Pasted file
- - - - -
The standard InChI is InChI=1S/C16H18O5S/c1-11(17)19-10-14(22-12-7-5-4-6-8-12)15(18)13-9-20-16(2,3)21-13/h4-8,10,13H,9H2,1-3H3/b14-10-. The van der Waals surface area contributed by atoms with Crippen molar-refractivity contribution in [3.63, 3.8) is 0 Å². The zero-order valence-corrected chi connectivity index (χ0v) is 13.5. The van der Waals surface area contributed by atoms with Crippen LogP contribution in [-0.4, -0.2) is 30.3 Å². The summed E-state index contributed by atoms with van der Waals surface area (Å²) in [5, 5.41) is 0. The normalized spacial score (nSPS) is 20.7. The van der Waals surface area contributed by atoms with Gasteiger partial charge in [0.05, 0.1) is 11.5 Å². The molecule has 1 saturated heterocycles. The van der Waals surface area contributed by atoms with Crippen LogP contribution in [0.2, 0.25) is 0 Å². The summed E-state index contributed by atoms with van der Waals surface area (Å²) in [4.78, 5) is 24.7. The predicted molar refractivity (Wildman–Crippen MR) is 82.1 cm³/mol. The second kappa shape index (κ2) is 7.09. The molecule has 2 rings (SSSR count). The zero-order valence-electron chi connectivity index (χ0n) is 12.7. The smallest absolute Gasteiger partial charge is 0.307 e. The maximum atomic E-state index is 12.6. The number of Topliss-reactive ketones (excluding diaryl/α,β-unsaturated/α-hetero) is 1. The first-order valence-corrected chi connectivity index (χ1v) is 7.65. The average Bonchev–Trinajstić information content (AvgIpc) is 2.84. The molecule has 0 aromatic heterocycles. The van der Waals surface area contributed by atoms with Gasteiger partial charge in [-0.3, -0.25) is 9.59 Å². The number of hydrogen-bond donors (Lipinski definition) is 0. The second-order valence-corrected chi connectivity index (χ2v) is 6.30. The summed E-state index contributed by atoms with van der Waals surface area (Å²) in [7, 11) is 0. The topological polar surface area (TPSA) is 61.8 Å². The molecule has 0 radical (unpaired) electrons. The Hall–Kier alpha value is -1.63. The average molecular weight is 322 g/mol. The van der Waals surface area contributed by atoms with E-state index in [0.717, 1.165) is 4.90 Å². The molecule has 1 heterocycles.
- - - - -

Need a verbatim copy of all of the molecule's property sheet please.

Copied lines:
The standard InChI is InChI=1S/C16H18O5S/c1-11(17)19-10-14(22-12-7-5-4-6-8-12)15(18)13-9-20-16(2,3)21-13/h4-8,10,13H,9H2,1-3H3/b14-10-. The van der Waals surface area contributed by atoms with Crippen molar-refractivity contribution in [3.63, 3.8) is 0 Å². The zero-order valence-corrected chi connectivity index (χ0v) is 13.5. The van der Waals surface area contributed by atoms with Crippen LogP contribution in [-0.4, -0.2) is 30.3 Å². The summed E-state index contributed by atoms with van der Waals surface area (Å²) in [5, 5.41) is 0. The normalized spacial score (nSPS) is 20.7. The van der Waals surface area contributed by atoms with Gasteiger partial charge in [0.05, 0.1) is 11.5 Å². The molecule has 1 saturated heterocycles. The van der Waals surface area contributed by atoms with Crippen LogP contribution in [0.2, 0.25) is 0 Å². The summed E-state index contributed by atoms with van der Waals surface area (Å²) in [4.78, 5) is 24.7. The predicted molar refractivity (Wildman–Crippen MR) is 82.1 cm³/mol. The second kappa shape index (κ2) is 7.09. The molecule has 2 rings (SSSR count). The zero-order valence-electron chi connectivity index (χ0n) is 12.7. The smallest absolute Gasteiger partial charge is 0.307 e. The maximum atomic E-state index is 12.6. The number of Topliss-reactive ketones (excluding diaryl/α,β-unsaturated/α-hetero) is 1. The first-order valence-corrected chi connectivity index (χ1v) is 7.65. The average Bonchev–Trinajstić information content (AvgIpc) is 2.84. The molecule has 0 aromatic heterocycles. The van der Waals surface area contributed by atoms with Gasteiger partial charge in [-0.3, -0.25) is 9.59 Å². The number of hydrogen-bond donors (Lipinski definition) is 0. The second-order valence-corrected chi connectivity index (χ2v) is 6.30. The summed E-state index contributed by atoms with van der Waals surface area (Å²) in [7, 11) is 0. The topological polar surface area (TPSA) is 61.8 Å². The molecule has 0 radical (unpaired) electrons. The Hall–Kier alpha value is -1.63. The average molecular weight is 322 g/mol. The van der Waals surface area contributed by atoms with E-state index in [0.717, 1.165) is 4.90 Å². The molecule has 1 heterocycles.